Happy Independence Day

“At the stroke of the midnight hour, when the world sleeps, India will awake to life and freedom. A moment comes, but rarely in history, when we step out from the old to the new, when an age ends, and when the soul of a nation, long suppressed, finds utterance.” – Jawaharlal Nehru

64 years have passed since Attlee and Mountbatten finished the British Raj. Late on 14th August 1947, the about-to-be Prime Minister, Pandit Nehru proclaimed to the Indian Constituent Assembly, “Long years ago, we made a tryst with destiny. Now the time has come when we shall redeem our pledge – not wholly or in full measure – but very substantially. At the stroke of the midnight hour, when the world sleeps, India will awake to life and freedom. A moment comes, but rarely in history, when we step out from the old to the new, when an age ends, and when the soul of a nation, long suppressed, finds utterance”.

Of course, this date warrants celebration. A day where people found their voice, a new democracy was born, a great nation was at last able to determine its own destiny. No-one can deny that.

However, Independence day also has a bitter-sweet quality. In his speech, Pandit Nehru spoke of the labour pains of the birth of freedom and the heavy-hearted sorrow of continuing pain. He was referring to the violent rupture of partition – the bloody fracture of India into India and Pakistan. During 1947, there was a movement of people unprecedented in its volume and speed. Almost fifteen million people travelled both ways across the new borders to what they hoped was the safety of religious majority. On the way, perhaps a million people were killed, and countless others suffered injury, loss and humiliation.

Sunil Khilnani, in his book The Idea of India, refers to partition as the unspeakable sadness at the heart of the idea of India. India at its very birth went so badly awry – divisive communal rage ravaged the lives of so many.

And yet, in spite of the horrors of partition, India had and still has an extraordinary capacity to accumulate and live with difference. Indian identity is almost defined by its very diversity. We are Christian, Parsi, Hindu, Muslim, Buddhist, Jain. We are Tamil, Gujarati, Punjabi, Bengali, Marathi. We are determinedly rural and we are dedicatedly urban. We live both in India and outside it. We speak many languages, have many cultures, believe many different things.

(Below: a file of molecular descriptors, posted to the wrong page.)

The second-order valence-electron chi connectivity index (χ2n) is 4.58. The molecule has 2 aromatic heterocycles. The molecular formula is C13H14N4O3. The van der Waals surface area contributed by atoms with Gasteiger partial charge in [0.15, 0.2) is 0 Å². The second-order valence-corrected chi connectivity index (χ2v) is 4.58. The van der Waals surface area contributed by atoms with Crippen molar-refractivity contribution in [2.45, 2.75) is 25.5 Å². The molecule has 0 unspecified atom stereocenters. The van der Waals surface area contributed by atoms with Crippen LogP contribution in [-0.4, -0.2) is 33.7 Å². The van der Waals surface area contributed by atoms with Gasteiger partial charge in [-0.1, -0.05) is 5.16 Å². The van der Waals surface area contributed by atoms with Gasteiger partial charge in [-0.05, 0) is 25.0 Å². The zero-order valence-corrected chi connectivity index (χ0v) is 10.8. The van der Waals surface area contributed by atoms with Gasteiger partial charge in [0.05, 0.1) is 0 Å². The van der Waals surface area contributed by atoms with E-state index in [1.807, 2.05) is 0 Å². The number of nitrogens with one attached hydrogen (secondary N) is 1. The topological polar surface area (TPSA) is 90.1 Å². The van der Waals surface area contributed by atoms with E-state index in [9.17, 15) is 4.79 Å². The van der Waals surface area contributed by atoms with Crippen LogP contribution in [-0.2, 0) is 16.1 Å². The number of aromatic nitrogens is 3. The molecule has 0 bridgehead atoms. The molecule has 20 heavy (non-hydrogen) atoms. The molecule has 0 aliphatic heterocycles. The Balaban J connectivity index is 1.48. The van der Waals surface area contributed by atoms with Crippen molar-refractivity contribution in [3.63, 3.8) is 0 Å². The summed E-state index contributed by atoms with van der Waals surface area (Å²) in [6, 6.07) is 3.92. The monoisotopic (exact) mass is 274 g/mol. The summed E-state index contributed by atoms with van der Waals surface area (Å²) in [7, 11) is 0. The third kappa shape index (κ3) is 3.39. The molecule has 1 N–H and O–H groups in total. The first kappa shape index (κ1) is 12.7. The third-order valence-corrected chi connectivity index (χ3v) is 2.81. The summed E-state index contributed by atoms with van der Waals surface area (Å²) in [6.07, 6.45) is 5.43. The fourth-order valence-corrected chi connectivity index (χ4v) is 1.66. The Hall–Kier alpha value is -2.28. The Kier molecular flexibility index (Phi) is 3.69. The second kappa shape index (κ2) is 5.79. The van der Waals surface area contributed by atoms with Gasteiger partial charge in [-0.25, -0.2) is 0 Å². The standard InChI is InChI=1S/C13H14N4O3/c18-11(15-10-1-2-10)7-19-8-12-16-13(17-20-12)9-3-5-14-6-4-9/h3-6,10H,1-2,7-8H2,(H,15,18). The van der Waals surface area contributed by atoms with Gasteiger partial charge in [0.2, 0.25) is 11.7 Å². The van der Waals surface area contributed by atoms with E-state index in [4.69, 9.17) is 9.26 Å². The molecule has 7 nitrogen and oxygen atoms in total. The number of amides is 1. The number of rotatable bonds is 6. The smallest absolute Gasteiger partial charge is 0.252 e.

Indeed, even Dishoom is a product of this diversity – a homage to Parsi (or Irani) Cafés, created by Hindus, Muslims and Christians working together. Our food, inspired by cosmopolitan Bombay, necessarily has roots in the many different geographies and cultures of India.

It is this deep, rich, valuable diversity which we’d like to celebrate.

And we hope you’ll come and share Chai and Indian sweets with us tomorrow.

Happy Independence Day!

Read the café stories

Suggested Reading

See the journal

Dishoom's most-loved summer side suggestions

Even the most orderly of hosts can fray under the demands of preparing a successful barbecue. To prevent this, we have provided some crowd pleasing side dish ideas that will both pair optimally with our Barbecue Box and provide popularity with friends and family. If you act with promptitude (preparing the Coriander-mint Chutney in advance and boiling the potatoes before your guests arrive), all dishes can be ready in 30 minutes or less. leaving you time to do something rather spontaneous and cooling with your long summer days – whatsoever that may be.

Father's Day Gift Guide

A sudden wide smile. Grateful eyes. Thoughtfully selected gifts adored. For those seeking the smug satisfaction of gifting the very-best Father’s Day gift – peruse below. Socks and slippers (though essential) do not feature. Instead, the Dishoom Store stocks a range of rather charming gifts that will guarantee you continue to be the best-loved child.

An Unexpected History Lesson

We’re delighted to have taken part in Dialogues of Diaspora’s new series. Especially as it meant spending time and chatting with our dear friend, the brilliant and effervescent, Shalina Patel. She’s also kindly taken a quick moment to share more on ‘unexpected’ moments in South Asian and British history below. Read on here.

Introducing Dialogues of Diaspora

Our wonderful friends at Dialogues of Diaspora have done something awesome. Get ready to sit-down and listen-in to eye-opening conversations in their brand-new three-part series which sheds a unique light on the South Asian Diaspora. They unpack interesting views on identity, history, music, fashion – share untold stories and ask thought-provoking questions. We’re so excited to be involved and extremely humbled to be in such talented and wonderful company. Watch Episode One here.